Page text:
Pastor Robert Jeffress, a rabid Trump supporter, defended Donald Trump ending DACA telling "Fox and Friends" that "God is not necessarily an open borders guy."
See, Jeffress, as a white, male, 61-year-old Southern Baptist Republican, has all the qualifications necessary to speak for God on immigration.
If Trump contradicted God, you know that Jeffress would then say that God had made an uncharacteristic mistake.
However, "Fox and Friends" co-host Ainsley Earhardt and their producers hysterically thought Jeffress had been part of the group who signed onto a letter sent to Speaker by the 'Evangelical Immigration Table' which demanded they save DACA, not end it.
Anything that says "Evangelical" - Fox News must believe are hard right Trump supporters.
Ainsley said, "3400 church leaders" sent Speaker Ryan a leader and then read off a portion of it. She must assumed that within the very pro-DACA stance of the letter since "national security" was mentioned maybe it threw her off?
Earhardt, "So, tell me about this letter that you penned to the Speaker [Paul Ryan]. Why to the speaker, and what made you all do this?"
Jeffress, "Well, first of all, I did not sign the letter. I was not a signatory on that letter."
Ouch! Jeffress would never sign a letter telling Trump what to do or make public his negative thoughts about a policy he disagrees with under this administration.
Jeffress continued, "And look, I think that these leaders got one component of this immigration debate right, talking about Christian compassion. I mean, Jesus said we're to love our neighbors as ourselves and that our neighbors are not just people like us, but people different than us. But while Christian compassion is one consideration, it's not the only consideration in the immigration problem. I mean, the Bible also says that God is the one who established nations and its borders. God is not necessarily an open borders guy, as a lot of people would think that he is. And thirdly, the Bible says God has ordained government to protect its citizens. So when you are talking about a biblical solution to immigration, yes, we need to talk about compassion, but we need to balance that with government's real responsibility to protect its citizens."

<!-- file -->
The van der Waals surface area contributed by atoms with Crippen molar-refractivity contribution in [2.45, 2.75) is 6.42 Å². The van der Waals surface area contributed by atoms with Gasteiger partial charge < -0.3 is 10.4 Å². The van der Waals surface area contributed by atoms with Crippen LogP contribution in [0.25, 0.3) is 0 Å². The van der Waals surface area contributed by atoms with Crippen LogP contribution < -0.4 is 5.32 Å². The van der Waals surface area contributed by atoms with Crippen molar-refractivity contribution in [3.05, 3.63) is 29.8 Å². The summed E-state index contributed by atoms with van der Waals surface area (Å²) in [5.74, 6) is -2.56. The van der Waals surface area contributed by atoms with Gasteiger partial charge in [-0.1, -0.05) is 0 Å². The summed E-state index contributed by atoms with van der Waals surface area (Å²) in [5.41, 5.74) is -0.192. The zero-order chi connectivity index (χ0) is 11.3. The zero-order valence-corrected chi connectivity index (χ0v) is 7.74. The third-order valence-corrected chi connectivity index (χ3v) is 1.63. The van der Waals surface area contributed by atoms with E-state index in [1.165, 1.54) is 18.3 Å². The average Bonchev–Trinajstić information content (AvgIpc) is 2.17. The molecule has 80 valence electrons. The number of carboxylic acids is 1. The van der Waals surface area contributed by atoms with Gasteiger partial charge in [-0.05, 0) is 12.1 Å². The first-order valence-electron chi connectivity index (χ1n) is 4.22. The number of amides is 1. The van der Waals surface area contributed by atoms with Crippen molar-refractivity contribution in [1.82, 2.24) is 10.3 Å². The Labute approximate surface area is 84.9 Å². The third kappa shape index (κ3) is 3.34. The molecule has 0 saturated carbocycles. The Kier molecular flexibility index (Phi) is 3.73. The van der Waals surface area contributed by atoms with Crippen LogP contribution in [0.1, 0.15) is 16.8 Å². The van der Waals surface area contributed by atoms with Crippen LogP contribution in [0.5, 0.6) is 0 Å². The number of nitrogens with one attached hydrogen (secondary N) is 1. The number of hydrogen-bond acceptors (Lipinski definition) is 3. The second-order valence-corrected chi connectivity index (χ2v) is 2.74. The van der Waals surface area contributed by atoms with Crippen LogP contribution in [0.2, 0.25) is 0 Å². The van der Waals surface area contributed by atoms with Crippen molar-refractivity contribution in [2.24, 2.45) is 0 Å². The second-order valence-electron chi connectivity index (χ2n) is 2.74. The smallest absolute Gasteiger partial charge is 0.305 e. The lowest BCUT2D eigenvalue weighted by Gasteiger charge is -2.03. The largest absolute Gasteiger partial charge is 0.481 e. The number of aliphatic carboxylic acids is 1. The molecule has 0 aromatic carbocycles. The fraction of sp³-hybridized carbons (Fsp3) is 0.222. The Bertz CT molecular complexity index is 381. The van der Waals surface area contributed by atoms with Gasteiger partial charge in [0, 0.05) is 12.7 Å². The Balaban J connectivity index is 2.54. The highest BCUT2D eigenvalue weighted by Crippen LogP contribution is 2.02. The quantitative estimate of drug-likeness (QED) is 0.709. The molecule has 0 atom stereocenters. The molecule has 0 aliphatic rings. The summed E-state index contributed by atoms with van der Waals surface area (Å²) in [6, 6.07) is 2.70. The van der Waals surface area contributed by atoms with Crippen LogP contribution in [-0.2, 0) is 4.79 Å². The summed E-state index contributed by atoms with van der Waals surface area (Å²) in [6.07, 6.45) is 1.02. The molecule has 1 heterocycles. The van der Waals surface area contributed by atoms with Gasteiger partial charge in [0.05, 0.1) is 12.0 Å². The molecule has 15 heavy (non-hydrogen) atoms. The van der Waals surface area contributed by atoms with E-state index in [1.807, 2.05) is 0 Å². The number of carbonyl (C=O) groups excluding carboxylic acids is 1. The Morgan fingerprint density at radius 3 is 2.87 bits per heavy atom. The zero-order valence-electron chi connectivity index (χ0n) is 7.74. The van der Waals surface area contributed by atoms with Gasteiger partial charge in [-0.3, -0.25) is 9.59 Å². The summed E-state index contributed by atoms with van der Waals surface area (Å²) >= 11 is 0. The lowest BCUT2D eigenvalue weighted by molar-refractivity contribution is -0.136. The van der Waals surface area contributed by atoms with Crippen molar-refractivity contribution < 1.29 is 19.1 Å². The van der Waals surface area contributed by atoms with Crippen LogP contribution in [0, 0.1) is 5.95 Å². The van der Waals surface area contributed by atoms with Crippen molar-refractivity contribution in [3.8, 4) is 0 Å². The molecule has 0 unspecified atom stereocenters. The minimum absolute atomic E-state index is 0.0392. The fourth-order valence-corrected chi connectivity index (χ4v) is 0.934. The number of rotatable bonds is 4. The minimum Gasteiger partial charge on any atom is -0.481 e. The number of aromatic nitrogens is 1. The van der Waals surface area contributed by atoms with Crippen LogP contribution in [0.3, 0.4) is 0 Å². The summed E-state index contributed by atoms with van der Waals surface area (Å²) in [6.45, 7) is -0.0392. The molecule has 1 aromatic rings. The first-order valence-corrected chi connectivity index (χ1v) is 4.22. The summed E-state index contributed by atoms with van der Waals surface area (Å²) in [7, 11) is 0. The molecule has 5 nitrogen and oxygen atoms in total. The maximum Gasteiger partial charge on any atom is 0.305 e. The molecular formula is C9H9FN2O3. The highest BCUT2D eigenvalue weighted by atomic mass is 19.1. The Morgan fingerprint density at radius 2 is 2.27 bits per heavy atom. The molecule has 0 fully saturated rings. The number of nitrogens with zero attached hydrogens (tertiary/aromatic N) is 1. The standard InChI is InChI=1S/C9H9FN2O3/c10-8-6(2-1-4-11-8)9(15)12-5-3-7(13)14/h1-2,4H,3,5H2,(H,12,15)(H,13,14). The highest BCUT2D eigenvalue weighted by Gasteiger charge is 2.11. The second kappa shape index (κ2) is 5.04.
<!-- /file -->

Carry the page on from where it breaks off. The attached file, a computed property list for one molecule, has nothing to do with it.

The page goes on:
Earhardt, "Isn't that what they're saying though? They're saying valuing and protecting immigrants while also protecting national security."
I guess she never read the letter.
Jeffress, "They are, but I think they tend to lean on the side of compassion and don't balance it like it should."
Imagine, religious leaders leaning on compassion! What a novelty for these Trump Evangelicals.
He continued, "For example, this week we had the Pope, once again, lambasting President Trump for not doing enough for immigration. And I think these leaders and the Pope are sincere, but they're sincerely confused about the difference between the church and government. And so I think we need to keep those roles distinct."
Now a right wing religious zealot is siding with the separation of church and state? Only when it's convenient to right wing ideology, naturally.
Earhardt: "It's tough because the Bible does tell us to honor our authorities, to follow the rule of law, to follow all of the laws -- and the laws are clear in this situation -- but also have compassion for others. So it is a tough topic. Thank you, Pastor Jeffress, for joining us."
(h/t Media Matters)